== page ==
Abe Names Special Strategic Zones in Bid to Boost Japan’s Allure
Japan announced the locations of special strategic zones in which looser regulations will be tested as part of Prime Minister Shinzo Abe’s drive to attract investment and boost the nation’s competitiveness.
Abe today named the capital region around Tokyo as a zone for international business and the Kansai area surrounding Osaka as one for medical innovation. Niigata in northern Japan and Yabu in central Japan were designated as agricultural zones. Fukuoka was made a special labor zone, and Okinawa will become a zone for international tourism.
The announcement is the first concrete sign in recent months that Abe is moving ahead with his growth strategy. With a sales-tax increase on April 1 set to trigger a one-quarter contraction, progress on the so-called third arrow of Abenomics may help sustain momentum in a recovery that so far has mostly been driven by unprecedented monetary easing.
“We have readied the drilling structure to smash rock-hard regulations,” Abe said at the meeting where he announced the zones. Abe said he will speed this process up, and over the next two years make a breach in all the rock-hard regulations.
Details of the zones have yet to be fleshed out, with detailed plans to come as soon as the summer, Abe said today. The next stage is for the Cabinet to formally approve the cities and regions, which may come in late April, Internal Affairs Minister Yoshitaka Shindo said today.
“I hope the zones succeed in blasting holes in vested interests,” said Masamichi Adachi, a senior economist at JPMorgan Chase & Co. in Tokyo. “They are significant from the perspective of increasing direct investment to Japan and offering an opportunity for Japanese companies to be more innovative.”
The designated cities and regions were selected from a range of proposals submitted to the government last year.
The plan from Fukuoka City, the largest city on the southern island of Kyushu, included revising visa requirements for foreign workers and labor conditions at startup companies.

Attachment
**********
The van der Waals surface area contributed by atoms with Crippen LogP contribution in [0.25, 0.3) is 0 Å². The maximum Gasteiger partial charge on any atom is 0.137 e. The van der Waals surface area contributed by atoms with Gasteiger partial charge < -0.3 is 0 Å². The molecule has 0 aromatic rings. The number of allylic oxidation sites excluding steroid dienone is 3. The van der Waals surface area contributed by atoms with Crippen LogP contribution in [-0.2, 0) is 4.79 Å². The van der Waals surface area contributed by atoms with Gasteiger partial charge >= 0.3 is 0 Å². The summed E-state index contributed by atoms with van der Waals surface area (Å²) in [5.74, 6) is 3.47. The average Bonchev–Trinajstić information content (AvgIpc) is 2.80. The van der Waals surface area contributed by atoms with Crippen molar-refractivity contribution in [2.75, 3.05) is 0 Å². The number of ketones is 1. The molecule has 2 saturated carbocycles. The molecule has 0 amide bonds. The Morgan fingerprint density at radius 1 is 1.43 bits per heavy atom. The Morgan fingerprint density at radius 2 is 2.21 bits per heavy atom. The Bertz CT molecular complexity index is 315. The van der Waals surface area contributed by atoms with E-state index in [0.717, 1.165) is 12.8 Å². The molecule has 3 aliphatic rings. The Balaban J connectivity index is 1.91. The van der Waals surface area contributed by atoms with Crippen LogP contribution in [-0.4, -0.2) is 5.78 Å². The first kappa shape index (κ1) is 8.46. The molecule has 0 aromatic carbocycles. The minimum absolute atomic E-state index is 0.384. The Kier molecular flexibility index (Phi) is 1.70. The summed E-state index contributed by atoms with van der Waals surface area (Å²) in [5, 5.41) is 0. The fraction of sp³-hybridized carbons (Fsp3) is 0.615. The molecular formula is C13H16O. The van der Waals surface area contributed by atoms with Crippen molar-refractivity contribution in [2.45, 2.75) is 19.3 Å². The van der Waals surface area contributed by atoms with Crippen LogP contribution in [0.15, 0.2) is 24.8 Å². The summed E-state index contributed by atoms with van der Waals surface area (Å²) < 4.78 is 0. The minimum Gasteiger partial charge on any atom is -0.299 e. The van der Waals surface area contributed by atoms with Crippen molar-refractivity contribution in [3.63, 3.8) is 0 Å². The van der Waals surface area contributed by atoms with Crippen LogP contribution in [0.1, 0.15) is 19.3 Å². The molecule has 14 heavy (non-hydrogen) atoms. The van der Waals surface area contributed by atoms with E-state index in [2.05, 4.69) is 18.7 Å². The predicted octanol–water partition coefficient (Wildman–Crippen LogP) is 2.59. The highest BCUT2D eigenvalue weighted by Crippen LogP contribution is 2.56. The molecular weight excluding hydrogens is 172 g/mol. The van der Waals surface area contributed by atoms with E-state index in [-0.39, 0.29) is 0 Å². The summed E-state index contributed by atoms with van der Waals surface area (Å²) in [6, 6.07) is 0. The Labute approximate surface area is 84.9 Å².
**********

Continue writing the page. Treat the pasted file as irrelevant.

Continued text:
Yabu City, which has a population of about 30,000, proposed measures to return abandoned farmland to use, and promote development of value-added foodstuffs. Niigata City’s plan included promoting farmland amalgamation and also greater involvement of companies in farming.
Greater Tokyo aims to become the easiest international city in the world to do business, and the plan included loosened building regulations and revised labor conditions for global companies. The Kansai area plan included promoting medical and health-care innovation including regenerative medicine, and also revised labor conditions for venture capital and global companies.
“Central-city property prices will likely rise when various plans are announced,” Tatsuo Hatta, a member of a government council on special economic zones, said in a January interview. The changes will create opportunities to improve urban planning and make cities more enticing for employees of foreign companies, he said.
Okinawa prefecture proposed becoming a hub for international tourism with loosened visa requirements, and also allowing scuba-divers to take diving tests in languages other than Japanese. This approval “reflects the government’s strong feelings about Okinawa,” Hatta said to reporters today after the meeting.
“Designated areas, on my own watch, will cut through red tape. There, over the next two years, no vested interests will remain immune from my drill,” Abe said in a January speech in Davos. “In cities hoping to join the world-class, limits on floor area ratios will become a thing of the past. The sky will be the limit.”
China last year inaugurated a free-trade zone in an 11-square-mile area of Shanghai as a testing ground for free-market policies. The pilot includes trials of yuan convertibility in capital flows and the establishment of an international energy center.
Other examples in Asia include South Korea’s eight economic zones, and Malaysia’s southern Iskandar region. Russian officials are considering the creation of a special economic area in Crimea, Prime Minister Dmitry Medvedev said yesterday.
The announcement of the Japan zones “could be key in highlighting the re-acceleration of Abenomics,” Robert Feldman, head of Japan economic research at Morgan Stanley MUFG Securities in Tokyo, said in a March 27 report. The special-zone council includes “die-hard pro-reformers” so “Abe will have ample chance to push the third-arrow agenda,” he said.
The government plans to unveil the second stage of its growth strategy in June, in which it may signal plans to cut corporate taxes.
To contact the editors responsible for this story: Paul Panckhurst at email@example.com Andy Sharp, James Mayger